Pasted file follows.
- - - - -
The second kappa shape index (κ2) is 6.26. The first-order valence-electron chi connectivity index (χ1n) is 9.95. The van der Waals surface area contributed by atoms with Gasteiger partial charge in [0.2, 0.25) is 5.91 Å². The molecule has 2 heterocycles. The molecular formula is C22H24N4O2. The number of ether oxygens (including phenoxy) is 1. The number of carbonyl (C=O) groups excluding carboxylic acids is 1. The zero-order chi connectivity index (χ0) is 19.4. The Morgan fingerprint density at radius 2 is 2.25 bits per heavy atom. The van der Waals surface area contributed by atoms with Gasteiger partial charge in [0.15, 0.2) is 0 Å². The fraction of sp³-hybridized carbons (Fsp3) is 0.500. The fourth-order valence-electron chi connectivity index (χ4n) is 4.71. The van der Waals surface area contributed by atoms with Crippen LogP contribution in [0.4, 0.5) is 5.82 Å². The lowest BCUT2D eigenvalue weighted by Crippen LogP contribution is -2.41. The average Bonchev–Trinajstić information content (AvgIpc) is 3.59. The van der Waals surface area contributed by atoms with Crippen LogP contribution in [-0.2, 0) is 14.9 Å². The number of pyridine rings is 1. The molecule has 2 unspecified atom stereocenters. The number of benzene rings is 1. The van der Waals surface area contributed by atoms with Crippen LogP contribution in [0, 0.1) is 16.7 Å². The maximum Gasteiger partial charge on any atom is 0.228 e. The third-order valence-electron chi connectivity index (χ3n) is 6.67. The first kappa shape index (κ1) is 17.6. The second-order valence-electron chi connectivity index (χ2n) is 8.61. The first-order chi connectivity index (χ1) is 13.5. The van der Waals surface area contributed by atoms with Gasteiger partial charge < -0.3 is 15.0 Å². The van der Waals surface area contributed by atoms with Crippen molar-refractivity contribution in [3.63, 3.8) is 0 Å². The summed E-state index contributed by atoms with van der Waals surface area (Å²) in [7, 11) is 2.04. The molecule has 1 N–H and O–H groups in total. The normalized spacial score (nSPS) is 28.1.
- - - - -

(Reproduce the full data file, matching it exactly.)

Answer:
The second kappa shape index (κ2) is 6.26. The first-order valence-electron chi connectivity index (χ1n) is 9.95. The van der Waals surface area contributed by atoms with Gasteiger partial charge in [0.2, 0.25) is 5.91 Å². The molecule has 2 heterocycles. The molecular formula is C22H24N4O2. The number of ether oxygens (including phenoxy) is 1. The number of carbonyl (C=O) groups excluding carboxylic acids is 1. The zero-order chi connectivity index (χ0) is 19.4. The Morgan fingerprint density at radius 2 is 2.25 bits per heavy atom. The van der Waals surface area contributed by atoms with Gasteiger partial charge in [0.15, 0.2) is 0 Å². The fraction of sp³-hybridized carbons (Fsp3) is 0.500. The fourth-order valence-electron chi connectivity index (χ4n) is 4.71. The van der Waals surface area contributed by atoms with Crippen LogP contribution in [0.4, 0.5) is 5.82 Å². The lowest BCUT2D eigenvalue weighted by Crippen LogP contribution is -2.41. The average Bonchev–Trinajstić information content (AvgIpc) is 3.59. The van der Waals surface area contributed by atoms with Crippen LogP contribution in [-0.2, 0) is 14.9 Å². The number of pyridine rings is 1. The molecule has 2 unspecified atom stereocenters. The number of benzene rings is 1. The van der Waals surface area contributed by atoms with Crippen LogP contribution in [0, 0.1) is 16.7 Å². The maximum Gasteiger partial charge on any atom is 0.228 e. The third-order valence-electron chi connectivity index (χ3n) is 6.67. The first kappa shape index (κ1) is 17.6. The second-order valence-electron chi connectivity index (χ2n) is 8.61. The first-order chi connectivity index (χ1) is 13.5. The van der Waals surface area contributed by atoms with Gasteiger partial charge < -0.3 is 15.0 Å². The van der Waals surface area contributed by atoms with Crippen molar-refractivity contribution in [3.63, 3.8) is 0 Å². The summed E-state index contributed by atoms with van der Waals surface area (Å²) in [7, 11) is 2.04. The molecule has 1 N–H and O–H groups in total. The normalized spacial score (nSPS) is 28.1.